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What You Need to Know if You’re Trying to Make Friends

Written by Evolve's Behavioral Health Content Team​:

Alyson Orcena, LMFT, Melissa Vallas, MD, Shikha Verma, MD, Ellen Bloch, LCSW, Lianne Tendler, LMFT, Megan Johnston, LMFT

Meet The Team >

Picture the scene: you just started high school, and you barely know anyone. Or you moved, and you’re starting over completely. Or perhaps you’ve been at school for a while but haven’t yet managed to form any close relationships. In each of these situations, making friends can feel like a terrifying challenge.

For one thing, you’re not sure if these people are even interested in making new friends. They may already have their clique set in stone. For another, they may not even like you. And even if they are available to meet new people, and you do want to show that you like them, you’re also worried about coming across as desperate—because then, you think, they’ll definitely be turned off.

It’s enough to make any teen overwhelmed. But if you have social anxiety, these feelings are even more pronounced. According to the DSM, teens with social anxiety have a “persistent fear of…situations in which the person is exposed to unfamiliar people or to possible scrutiny by others. The individual fears that he or she will act in a way (or show anxiety symptoms) that will be embarrassing and humiliating…”

Um, hello, high school.

The Three Things You Need to Make a Close Friend

A popular 2012 New York Times article cited research that stated the three necessary ingredients to make a close friend: “proximity; repeated, unplanned interactions; and a setting that encourages people to let their guard down and confide in each other.”

Let’s go over these:

  1. Proximity:

    Being geographically close to the person helps create close friendships. A study called “Does Proximity Matter?” (Preciado, 2012) analyzed 336 adolescents in a small town in Sweden. It found teens were more likely to be friends with others in the same school or neighborhood as them. In fact, the farther the two friends lived from each other, the less of a chance they were friends, or close friends. This doesn’t mean that you can’t stay friends with a teen if you move away, or if you live halfway across the country. It just means that the dynamics of your friendship will change. To find good friends, first look around your block, or at school. Many teens become friends with their classmates or club members. Being physically near a person will help you maintain the friendship, especially because it makes it easier to fulfill the next criteria on the list…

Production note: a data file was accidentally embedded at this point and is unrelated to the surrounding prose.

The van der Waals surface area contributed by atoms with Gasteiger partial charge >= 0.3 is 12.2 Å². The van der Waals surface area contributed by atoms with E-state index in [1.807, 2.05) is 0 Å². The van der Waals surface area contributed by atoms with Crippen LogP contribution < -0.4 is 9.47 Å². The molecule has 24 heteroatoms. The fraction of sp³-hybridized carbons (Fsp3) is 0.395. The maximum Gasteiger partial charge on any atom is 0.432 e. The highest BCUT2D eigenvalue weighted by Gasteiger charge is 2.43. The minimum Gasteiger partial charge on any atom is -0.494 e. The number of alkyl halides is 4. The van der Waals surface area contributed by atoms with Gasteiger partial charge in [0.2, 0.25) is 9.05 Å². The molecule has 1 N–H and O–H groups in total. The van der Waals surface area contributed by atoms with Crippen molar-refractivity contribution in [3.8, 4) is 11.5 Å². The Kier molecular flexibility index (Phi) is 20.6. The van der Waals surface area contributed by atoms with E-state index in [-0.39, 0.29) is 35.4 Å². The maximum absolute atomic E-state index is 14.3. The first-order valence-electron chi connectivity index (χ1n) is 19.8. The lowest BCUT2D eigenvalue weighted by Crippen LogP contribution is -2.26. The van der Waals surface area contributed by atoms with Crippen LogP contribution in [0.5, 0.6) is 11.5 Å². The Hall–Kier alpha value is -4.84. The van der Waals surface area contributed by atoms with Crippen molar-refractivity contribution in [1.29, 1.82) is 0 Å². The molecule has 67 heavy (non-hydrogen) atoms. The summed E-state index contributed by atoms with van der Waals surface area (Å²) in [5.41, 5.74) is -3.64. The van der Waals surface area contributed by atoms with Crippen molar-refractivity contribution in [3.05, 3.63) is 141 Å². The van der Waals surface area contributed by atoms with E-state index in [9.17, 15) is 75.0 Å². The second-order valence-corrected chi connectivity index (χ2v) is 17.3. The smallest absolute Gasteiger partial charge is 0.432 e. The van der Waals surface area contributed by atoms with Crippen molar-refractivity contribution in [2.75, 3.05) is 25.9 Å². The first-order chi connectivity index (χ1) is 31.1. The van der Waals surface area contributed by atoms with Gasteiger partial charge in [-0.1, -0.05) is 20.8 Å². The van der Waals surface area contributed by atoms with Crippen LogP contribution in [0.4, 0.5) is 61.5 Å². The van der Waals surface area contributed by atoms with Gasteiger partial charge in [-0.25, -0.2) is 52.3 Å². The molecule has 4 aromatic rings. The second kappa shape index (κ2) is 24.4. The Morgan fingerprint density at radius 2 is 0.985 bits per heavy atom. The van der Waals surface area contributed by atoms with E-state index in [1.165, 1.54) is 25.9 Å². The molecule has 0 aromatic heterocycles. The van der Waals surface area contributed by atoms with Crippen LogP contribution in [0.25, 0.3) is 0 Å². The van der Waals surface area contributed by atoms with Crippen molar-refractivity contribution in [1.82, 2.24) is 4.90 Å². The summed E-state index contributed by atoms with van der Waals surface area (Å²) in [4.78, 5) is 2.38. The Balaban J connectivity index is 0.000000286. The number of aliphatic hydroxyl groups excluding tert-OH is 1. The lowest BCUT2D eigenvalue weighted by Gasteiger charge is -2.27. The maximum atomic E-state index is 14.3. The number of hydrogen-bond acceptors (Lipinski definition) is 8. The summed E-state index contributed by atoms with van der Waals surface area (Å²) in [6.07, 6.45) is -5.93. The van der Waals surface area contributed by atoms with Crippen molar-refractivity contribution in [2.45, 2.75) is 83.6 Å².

2. Repeated, unplanned interactions:

    Familiarity breeds attraction. Seeing someone often, without scheduling the meeting, is another condition in making a good friend. That’s why some of the best friends you make might be, again, at school or in your neighborhood—where you’re likely to bump into them in the hallway, in homeroom, in the cafeteria, or at recess between classes. Or, even if you don’t go to the same school as them, it’s still possible to have repeated, unplanned encounters if you live in the same city. For example—you might see them in the supermarket, at church/synagogue, at Target, the library, or on the street.

  3. Settings that encourage sharing:

    While unplanned encounters are important, another criterion that’s necessary for close friendships to develop is being in an environment where you two are able to let your guard down and share confidences. That means you have to have more than the “Hey, what’s up?” head-nod between classes, or the perfunctory “How you doing?” at the store. You need to have DMCs. (Deep, Meaningful Conversations, if you’re unfamiliar with teen-speak.)

    Of course, it’s hard to have a DMC in the 5 minutes between rushing to Chem from Math. That’s why it’s important to spend longer periods of time, in more relaxed settings (think: hanging out at the mall, studying for finals together, eating lunch together in the cafeteria, getting together on the weekends, etc.) so you can get beyond the superficial talk. Regularly having more serious or intimate discussions—about yourself, your struggles, your hopes and dreams—will help you two become closer than just acquaintances.

Social Anxiety and DBT

Still worried about making friends?

If you have social anxiety, all this theoretical talk is fine and good, but when it comes down to real life, you can’t even imagine saying “hi” to someone in school without breaking into a sweat. Let alone going to a group event—that’s panic-attack material.

If your anxiety is stopping you from making any progress in your social life, you may need professional treatment. Treatment can include therapy (Dialectical Behavior Therapy or Cognitive Behavior Therapy), medication, and complementary therapies. In DBT, there is an entire module devoted to Interpersonal Effectiveness, which talks about making and managing healthy friendships (and relationships in general).

For more on social anxiety, see:

Our Behavioral Health Content Team

We are an expert team of behavioral health professionals who are united in our commitment to adolescent recovery and well-being.

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